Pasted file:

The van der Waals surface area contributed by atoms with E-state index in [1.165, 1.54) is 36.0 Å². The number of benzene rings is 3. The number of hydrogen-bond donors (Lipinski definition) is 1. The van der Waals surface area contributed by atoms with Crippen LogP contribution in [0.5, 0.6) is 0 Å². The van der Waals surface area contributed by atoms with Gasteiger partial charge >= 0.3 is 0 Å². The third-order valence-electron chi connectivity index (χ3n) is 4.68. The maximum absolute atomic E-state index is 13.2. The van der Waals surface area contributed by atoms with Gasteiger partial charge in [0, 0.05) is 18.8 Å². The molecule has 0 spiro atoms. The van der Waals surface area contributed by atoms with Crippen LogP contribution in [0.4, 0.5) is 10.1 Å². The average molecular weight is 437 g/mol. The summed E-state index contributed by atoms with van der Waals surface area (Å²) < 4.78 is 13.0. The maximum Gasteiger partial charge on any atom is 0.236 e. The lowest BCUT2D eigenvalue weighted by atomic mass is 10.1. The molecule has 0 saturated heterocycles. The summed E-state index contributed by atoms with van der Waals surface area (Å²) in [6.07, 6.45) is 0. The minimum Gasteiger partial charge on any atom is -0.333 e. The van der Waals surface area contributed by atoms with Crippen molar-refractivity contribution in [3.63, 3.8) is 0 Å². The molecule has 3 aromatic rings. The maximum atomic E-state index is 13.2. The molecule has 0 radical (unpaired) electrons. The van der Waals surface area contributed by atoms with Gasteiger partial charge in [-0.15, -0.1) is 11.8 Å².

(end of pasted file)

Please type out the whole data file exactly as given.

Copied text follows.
The van der Waals surface area contributed by atoms with E-state index in [1.165, 1.54) is 36.0 Å². The number of benzene rings is 3. The number of hydrogen-bond donors (Lipinski definition) is 1. The van der Waals surface area contributed by atoms with Crippen LogP contribution in [0.5, 0.6) is 0 Å². The van der Waals surface area contributed by atoms with Gasteiger partial charge >= 0.3 is 0 Å². The third-order valence-electron chi connectivity index (χ3n) is 4.68. The maximum absolute atomic E-state index is 13.2. The van der Waals surface area contributed by atoms with Gasteiger partial charge in [0, 0.05) is 18.8 Å². The molecule has 0 spiro atoms. The van der Waals surface area contributed by atoms with Crippen LogP contribution in [0.4, 0.5) is 10.1 Å². The average molecular weight is 437 g/mol. The summed E-state index contributed by atoms with van der Waals surface area (Å²) < 4.78 is 13.0. The maximum Gasteiger partial charge on any atom is 0.236 e. The lowest BCUT2D eigenvalue weighted by atomic mass is 10.1. The molecule has 0 saturated heterocycles. The summed E-state index contributed by atoms with van der Waals surface area (Å²) in [6.07, 6.45) is 0. The minimum Gasteiger partial charge on any atom is -0.333 e. The van der Waals surface area contributed by atoms with Crippen molar-refractivity contribution in [3.63, 3.8) is 0 Å². The molecule has 3 aromatic rings. The maximum atomic E-state index is 13.2. The molecule has 0 radical (unpaired) electrons. The van der Waals surface area contributed by atoms with Gasteiger partial charge in [-0.15, -0.1) is 11.8 Å².